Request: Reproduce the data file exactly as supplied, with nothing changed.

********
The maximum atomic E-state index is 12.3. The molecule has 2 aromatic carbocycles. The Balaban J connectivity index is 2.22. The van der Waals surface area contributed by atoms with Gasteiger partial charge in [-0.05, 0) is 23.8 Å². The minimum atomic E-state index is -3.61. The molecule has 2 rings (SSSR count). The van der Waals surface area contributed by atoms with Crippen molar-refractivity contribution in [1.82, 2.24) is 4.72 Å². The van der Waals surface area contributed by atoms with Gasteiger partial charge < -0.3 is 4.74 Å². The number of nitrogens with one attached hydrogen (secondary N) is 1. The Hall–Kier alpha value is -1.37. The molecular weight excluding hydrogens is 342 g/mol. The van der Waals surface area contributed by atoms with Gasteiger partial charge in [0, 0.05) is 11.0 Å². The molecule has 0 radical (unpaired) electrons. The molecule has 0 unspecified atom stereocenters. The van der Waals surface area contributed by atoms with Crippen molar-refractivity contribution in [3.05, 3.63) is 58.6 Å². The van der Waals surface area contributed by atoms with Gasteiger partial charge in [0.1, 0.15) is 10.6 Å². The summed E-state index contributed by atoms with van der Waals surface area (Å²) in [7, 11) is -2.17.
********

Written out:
The maximum atomic E-state index is 12.3. The molecule has 2 aromatic carbocycles. The Balaban J connectivity index is 2.22. The van der Waals surface area contributed by atoms with Gasteiger partial charge in [-0.05, 0) is 23.8 Å². The minimum atomic E-state index is -3.61. The molecule has 2 rings (SSSR count). The van der Waals surface area contributed by atoms with Crippen molar-refractivity contribution in [1.82, 2.24) is 4.72 Å². The van der Waals surface area contributed by atoms with Gasteiger partial charge < -0.3 is 4.74 Å². The number of nitrogens with one attached hydrogen (secondary N) is 1. The Hall–Kier alpha value is -1.37. The molecular weight excluding hydrogens is 342 g/mol. The van der Waals surface area contributed by atoms with Gasteiger partial charge in [0, 0.05) is 11.0 Å². The molecule has 0 radical (unpaired) electrons. The molecule has 0 unspecified atom stereocenters. The van der Waals surface area contributed by atoms with Crippen molar-refractivity contribution in [3.05, 3.63) is 58.6 Å². The van der Waals surface area contributed by atoms with Gasteiger partial charge in [0.1, 0.15) is 10.6 Å². The summed E-state index contributed by atoms with van der Waals surface area (Å²) in [7, 11) is -2.17.